BARRE — Armed with ideas from a series of lively forums, Granite City residents went beyond brainstorming Wednesday night — setting the stage for three ongoing discussions that had Mayor Lucas brimming with optimism Herring Thursday morning.
“All of these ideas come at the right time,” Herring said of proposals to launch a housing task force, improve access to Barre’s rivers and develop a community center.
Now comes the hardest part as Herring and dozens of others – some in person and others online – were briefed as the Vermont Rural Development Council completed a three-stage “community tour” at the municipal auditorium of Barre.
The session opened with new VCRD Executive Director Brian Lowe welcoming a “Visitor Team” capable of bringing federal, state and regional resources to the table and offering expertise that could help Barre make take forward the three initiatives resulting from the community process. .
Lowe noted that the process had reached an important turning point as those who registered for one of the three working groups prepared to meet for the first time.
“Tonight is really action,” he said. “Tonight is about taking those different ideas and developing … concrete steps, with the help of these experts from across the state, to help make (them) realities in Barre.”
During an evening where participants were asked about their vision for a future Barre, they advanced on all three fronts in separate meetings that marked both a beginning and an end.
Some have gathered to talk about barriers to increasing housing in Barre and discuss ways to improve its existing housing stock. Others engaged in a “sky’s the limit” conversation about their river-rich city and how to make the most of these underutilized natural assets. A third group – which included Herring – embarked on what will hopefully be a long discussion about a community center. It was the one that ended with working group participants agreeing that a clear vision was needed when it came to the ill-defined project.
None of the three groups got very far. All need more information which will require additional community engagement and one of the three VCRD facilitators noted that the training wheels had just come off.
“At this point, it shifts to the community,” Jenna Koloski said, noting that this is the point in the program that VCRD has run more than 80 times over the years, where VCRD steps back and the community steps up.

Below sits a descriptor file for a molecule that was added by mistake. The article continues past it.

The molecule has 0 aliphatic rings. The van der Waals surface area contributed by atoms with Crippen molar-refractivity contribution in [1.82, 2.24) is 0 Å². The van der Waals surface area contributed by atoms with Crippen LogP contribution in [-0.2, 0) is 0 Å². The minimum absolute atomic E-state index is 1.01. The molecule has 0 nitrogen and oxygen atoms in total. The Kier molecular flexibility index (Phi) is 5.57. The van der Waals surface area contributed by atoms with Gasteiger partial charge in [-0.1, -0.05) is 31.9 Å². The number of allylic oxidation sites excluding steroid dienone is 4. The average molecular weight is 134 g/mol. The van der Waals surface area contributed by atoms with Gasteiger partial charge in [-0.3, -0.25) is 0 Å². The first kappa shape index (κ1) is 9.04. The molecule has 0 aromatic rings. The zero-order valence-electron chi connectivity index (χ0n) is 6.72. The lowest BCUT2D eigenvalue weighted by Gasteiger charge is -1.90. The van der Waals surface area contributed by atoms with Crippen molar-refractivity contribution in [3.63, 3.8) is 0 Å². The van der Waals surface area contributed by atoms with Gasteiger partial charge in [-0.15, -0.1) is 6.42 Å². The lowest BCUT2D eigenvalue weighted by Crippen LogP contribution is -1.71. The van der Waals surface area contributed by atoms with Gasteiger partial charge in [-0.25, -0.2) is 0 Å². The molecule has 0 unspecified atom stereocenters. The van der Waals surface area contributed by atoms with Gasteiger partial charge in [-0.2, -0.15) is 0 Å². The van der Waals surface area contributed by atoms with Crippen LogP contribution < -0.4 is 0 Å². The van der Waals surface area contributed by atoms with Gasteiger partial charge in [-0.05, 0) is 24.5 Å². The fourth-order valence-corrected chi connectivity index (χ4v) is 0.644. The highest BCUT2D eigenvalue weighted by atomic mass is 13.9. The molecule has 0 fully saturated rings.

VCRD will still write a report and action plan based on the community visit and continue to serve in what Koloski called a “resource and referral” capacity.
“Call us when you need us,” she said, noting that VCRD can help you with everything from identifying funding sources and writing grants to setting up links to agencies and non-profit organizations that were part of the visiting team.
However, while Koloski said VCRD was “happy to help,” bringing Barre’s big ideas to fruition will largely depend on Barre.
Renita Marshall, who served as chair of the All in for Barre initiative which was delayed due to the pandemic, said she believes the community is up to it.
“When we come together, there’s nothing we can’t accomplish,” she said, checking off a list of examples and ending with instructions for meeting attendees.
“Let’s get to work,” she said.
More than two hours later, Lowe offered some parting words to the attendees: “urgency, uncertainty and optimism.”
“I think there’s a real urgency right now where we have real opportunities,” he said, predicting that Barre was positioning itself to take advantage of the availability of unprecedented federal funding by getting organizing behind common goals.
Lowe said it was a good first step, but it didn’t guarantee success.
“I think it would be foolish not to recognize all the uncertainty that comes with taking on such a monumental task,” he said. “It’s an inherent part of democracy (but) it puts a huge burden on local leaders to step up and bring about change in their community.”
Although VCRD has conducted dozens of community visits to cities and towns across Vermont, Lowe noted that Barre was his first and he had a good feel for the process.
“I’m leaving with real optimism about this community,” he said. “It was wonderful getting to know so many people in the community and seeing what can happen here.
Herring said he shared that optimism. As the city actively explored downtown development options, talk of housing and a community center, whether it served the young, the elderly, or both, were hot topics. Regarding the river, he noted that the Vermont Youth Conservation Corps made a down payment on improving access to the Stevens Branch over the summer, improving a trail that runs along the Stevens Branch near the Rotary Park.
“Now is a great time to have these conversations,” he said.
Only one of the three working groups chose a chair on Wednesday and none have scheduled a second meeting, although all plan to meet again in the coming weeks and months.